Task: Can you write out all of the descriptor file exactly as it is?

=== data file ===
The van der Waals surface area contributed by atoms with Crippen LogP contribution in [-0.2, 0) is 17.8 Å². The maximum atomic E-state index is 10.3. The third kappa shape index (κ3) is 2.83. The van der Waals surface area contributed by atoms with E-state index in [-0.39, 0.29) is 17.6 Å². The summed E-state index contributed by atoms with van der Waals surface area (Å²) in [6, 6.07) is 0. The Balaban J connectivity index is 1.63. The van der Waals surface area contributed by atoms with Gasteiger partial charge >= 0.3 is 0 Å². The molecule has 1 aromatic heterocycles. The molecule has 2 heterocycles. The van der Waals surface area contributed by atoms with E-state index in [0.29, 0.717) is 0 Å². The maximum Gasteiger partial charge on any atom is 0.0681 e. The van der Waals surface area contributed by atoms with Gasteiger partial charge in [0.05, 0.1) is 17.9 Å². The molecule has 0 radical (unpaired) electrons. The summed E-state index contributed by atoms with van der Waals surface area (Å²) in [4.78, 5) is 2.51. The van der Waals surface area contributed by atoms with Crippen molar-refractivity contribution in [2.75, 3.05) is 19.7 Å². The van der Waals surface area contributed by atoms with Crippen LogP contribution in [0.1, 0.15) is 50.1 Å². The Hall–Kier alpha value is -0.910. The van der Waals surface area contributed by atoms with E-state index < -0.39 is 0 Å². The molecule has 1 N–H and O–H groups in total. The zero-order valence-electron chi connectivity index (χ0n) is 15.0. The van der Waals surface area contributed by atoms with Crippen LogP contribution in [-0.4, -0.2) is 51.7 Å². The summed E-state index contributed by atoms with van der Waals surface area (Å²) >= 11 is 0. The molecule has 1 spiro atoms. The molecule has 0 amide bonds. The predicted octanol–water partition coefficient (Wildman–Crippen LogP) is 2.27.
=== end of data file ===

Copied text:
The van der Waals surface area contributed by atoms with Crippen LogP contribution in [-0.2, 0) is 17.8 Å². The maximum atomic E-state index is 10.3. The third kappa shape index (κ3) is 2.83. The van der Waals surface area contributed by atoms with E-state index in [-0.39, 0.29) is 17.6 Å². The summed E-state index contributed by atoms with van der Waals surface area (Å²) in [6, 6.07) is 0. The Balaban J connectivity index is 1.63. The van der Waals surface area contributed by atoms with Gasteiger partial charge >= 0.3 is 0 Å². The molecule has 1 aromatic heterocycles. The molecule has 2 heterocycles. The van der Waals surface area contributed by atoms with E-state index in [0.29, 0.717) is 0 Å². The maximum Gasteiger partial charge on any atom is 0.0681 e. The van der Waals surface area contributed by atoms with Gasteiger partial charge in [0.05, 0.1) is 17.9 Å². The molecule has 0 radical (unpaired) electrons. The summed E-state index contributed by atoms with van der Waals surface area (Å²) in [4.78, 5) is 2.51. The van der Waals surface area contributed by atoms with Crippen molar-refractivity contribution in [2.75, 3.05) is 19.7 Å². The van der Waals surface area contributed by atoms with Crippen LogP contribution in [0.1, 0.15) is 50.1 Å². The Hall–Kier alpha value is -0.910. The van der Waals surface area contributed by atoms with E-state index < -0.39 is 0 Å². The molecule has 1 N–H and O–H groups in total. The zero-order valence-electron chi connectivity index (χ0n) is 15.0. The van der Waals surface area contributed by atoms with Crippen LogP contribution in [-0.4, -0.2) is 51.7 Å². The summed E-state index contributed by atoms with van der Waals surface area (Å²) >= 11 is 0. The molecule has 1 spiro atoms. The molecule has 0 amide bonds. The predicted octanol–water partition coefficient (Wildman–Crippen LogP) is 2.27.